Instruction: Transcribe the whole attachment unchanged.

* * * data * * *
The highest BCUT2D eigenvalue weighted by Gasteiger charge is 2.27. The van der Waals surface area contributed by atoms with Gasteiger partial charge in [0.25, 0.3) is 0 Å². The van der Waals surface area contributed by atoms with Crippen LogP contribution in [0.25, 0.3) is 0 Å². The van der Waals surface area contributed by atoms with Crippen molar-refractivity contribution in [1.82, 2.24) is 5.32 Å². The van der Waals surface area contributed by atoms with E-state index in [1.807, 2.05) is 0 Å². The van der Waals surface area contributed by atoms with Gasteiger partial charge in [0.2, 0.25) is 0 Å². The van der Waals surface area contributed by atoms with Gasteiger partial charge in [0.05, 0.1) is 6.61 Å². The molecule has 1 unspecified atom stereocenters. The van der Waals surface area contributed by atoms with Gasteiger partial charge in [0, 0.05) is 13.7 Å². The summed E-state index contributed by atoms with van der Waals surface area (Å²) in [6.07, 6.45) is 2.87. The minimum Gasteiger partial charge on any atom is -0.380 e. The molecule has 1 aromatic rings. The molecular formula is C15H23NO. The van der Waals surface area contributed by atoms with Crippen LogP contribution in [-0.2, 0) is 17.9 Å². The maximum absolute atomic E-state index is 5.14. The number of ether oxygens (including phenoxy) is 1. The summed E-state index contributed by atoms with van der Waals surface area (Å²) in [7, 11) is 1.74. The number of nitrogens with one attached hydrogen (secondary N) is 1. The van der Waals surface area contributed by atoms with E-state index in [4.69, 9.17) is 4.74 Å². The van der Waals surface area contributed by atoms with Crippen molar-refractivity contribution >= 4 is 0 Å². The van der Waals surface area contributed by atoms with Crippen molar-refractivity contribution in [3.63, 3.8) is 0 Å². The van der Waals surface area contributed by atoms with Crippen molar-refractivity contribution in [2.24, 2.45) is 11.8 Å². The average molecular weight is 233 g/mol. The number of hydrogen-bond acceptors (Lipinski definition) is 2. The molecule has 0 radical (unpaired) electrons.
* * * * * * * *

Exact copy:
The highest BCUT2D eigenvalue weighted by Gasteiger charge is 2.27. The van der Waals surface area contributed by atoms with Gasteiger partial charge in [0.25, 0.3) is 0 Å². The van der Waals surface area contributed by atoms with Crippen LogP contribution in [0.25, 0.3) is 0 Å². The van der Waals surface area contributed by atoms with Crippen molar-refractivity contribution in [1.82, 2.24) is 5.32 Å². The van der Waals surface area contributed by atoms with E-state index in [1.807, 2.05) is 0 Å². The van der Waals surface area contributed by atoms with Gasteiger partial charge in [0.2, 0.25) is 0 Å². The van der Waals surface area contributed by atoms with Gasteiger partial charge in [0.05, 0.1) is 6.61 Å². The molecule has 1 unspecified atom stereocenters. The van der Waals surface area contributed by atoms with Gasteiger partial charge in [0, 0.05) is 13.7 Å². The summed E-state index contributed by atoms with van der Waals surface area (Å²) in [6.07, 6.45) is 2.87. The minimum Gasteiger partial charge on any atom is -0.380 e. The molecule has 1 aromatic rings. The molecular formula is C15H23NO. The van der Waals surface area contributed by atoms with Crippen LogP contribution in [-0.2, 0) is 17.9 Å². The maximum absolute atomic E-state index is 5.14. The number of ether oxygens (including phenoxy) is 1. The summed E-state index contributed by atoms with van der Waals surface area (Å²) in [7, 11) is 1.74. The number of nitrogens with one attached hydrogen (secondary N) is 1. The van der Waals surface area contributed by atoms with E-state index in [4.69, 9.17) is 4.74 Å². The van der Waals surface area contributed by atoms with Crippen molar-refractivity contribution >= 4 is 0 Å². The van der Waals surface area contributed by atoms with Crippen molar-refractivity contribution in [3.63, 3.8) is 0 Å². The van der Waals surface area contributed by atoms with Crippen molar-refractivity contribution in [2.24, 2.45) is 11.8 Å². The average molecular weight is 233 g/mol. The number of hydrogen-bond acceptors (Lipinski definition) is 2. The molecule has 0 radical (unpaired) electrons.